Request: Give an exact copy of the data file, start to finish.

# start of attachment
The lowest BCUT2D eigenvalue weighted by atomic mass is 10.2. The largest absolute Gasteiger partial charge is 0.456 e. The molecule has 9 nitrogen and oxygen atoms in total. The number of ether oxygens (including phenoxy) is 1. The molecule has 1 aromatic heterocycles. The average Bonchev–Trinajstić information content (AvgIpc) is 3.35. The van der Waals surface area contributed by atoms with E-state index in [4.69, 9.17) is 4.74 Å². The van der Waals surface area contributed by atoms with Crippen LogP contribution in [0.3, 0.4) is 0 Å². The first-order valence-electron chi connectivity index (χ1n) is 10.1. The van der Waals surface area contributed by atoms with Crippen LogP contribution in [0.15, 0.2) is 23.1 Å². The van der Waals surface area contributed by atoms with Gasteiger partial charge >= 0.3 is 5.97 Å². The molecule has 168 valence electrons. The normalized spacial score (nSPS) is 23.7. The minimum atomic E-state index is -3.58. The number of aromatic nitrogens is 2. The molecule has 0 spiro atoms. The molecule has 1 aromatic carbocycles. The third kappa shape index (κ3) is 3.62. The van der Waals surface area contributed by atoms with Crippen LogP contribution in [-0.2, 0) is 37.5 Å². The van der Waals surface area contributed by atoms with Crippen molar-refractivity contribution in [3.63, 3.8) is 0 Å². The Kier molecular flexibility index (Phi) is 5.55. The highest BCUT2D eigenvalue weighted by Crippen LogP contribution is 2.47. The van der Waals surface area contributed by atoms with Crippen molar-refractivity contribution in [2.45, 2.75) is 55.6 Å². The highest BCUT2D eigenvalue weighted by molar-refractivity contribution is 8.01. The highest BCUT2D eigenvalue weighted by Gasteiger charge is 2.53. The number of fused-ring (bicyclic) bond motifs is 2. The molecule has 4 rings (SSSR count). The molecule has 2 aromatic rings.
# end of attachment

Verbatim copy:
The lowest BCUT2D eigenvalue weighted by atomic mass is 10.2. The largest absolute Gasteiger partial charge is 0.456 e. The molecule has 9 nitrogen and oxygen atoms in total. The number of ether oxygens (including phenoxy) is 1. The molecule has 1 aromatic heterocycles. The average Bonchev–Trinajstić information content (AvgIpc) is 3.35. The van der Waals surface area contributed by atoms with E-state index in [4.69, 9.17) is 4.74 Å². The van der Waals surface area contributed by atoms with Crippen LogP contribution in [0.3, 0.4) is 0 Å². The first-order valence-electron chi connectivity index (χ1n) is 10.1. The van der Waals surface area contributed by atoms with Crippen LogP contribution in [0.15, 0.2) is 23.1 Å². The van der Waals surface area contributed by atoms with Gasteiger partial charge >= 0.3 is 5.97 Å². The molecule has 168 valence electrons. The normalized spacial score (nSPS) is 23.7. The minimum atomic E-state index is -3.58. The number of aromatic nitrogens is 2. The molecule has 0 spiro atoms. The molecule has 1 aromatic carbocycles. The third kappa shape index (κ3) is 3.62. The van der Waals surface area contributed by atoms with Crippen LogP contribution in [-0.2, 0) is 37.5 Å². The van der Waals surface area contributed by atoms with Crippen molar-refractivity contribution in [3.63, 3.8) is 0 Å². The Kier molecular flexibility index (Phi) is 5.55. The highest BCUT2D eigenvalue weighted by Crippen LogP contribution is 2.47. The van der Waals surface area contributed by atoms with Crippen molar-refractivity contribution in [2.45, 2.75) is 55.6 Å². The highest BCUT2D eigenvalue weighted by molar-refractivity contribution is 8.01. The highest BCUT2D eigenvalue weighted by Gasteiger charge is 2.53. The number of fused-ring (bicyclic) bond motifs is 2. The molecule has 4 rings (SSSR count). The molecule has 2 aromatic rings.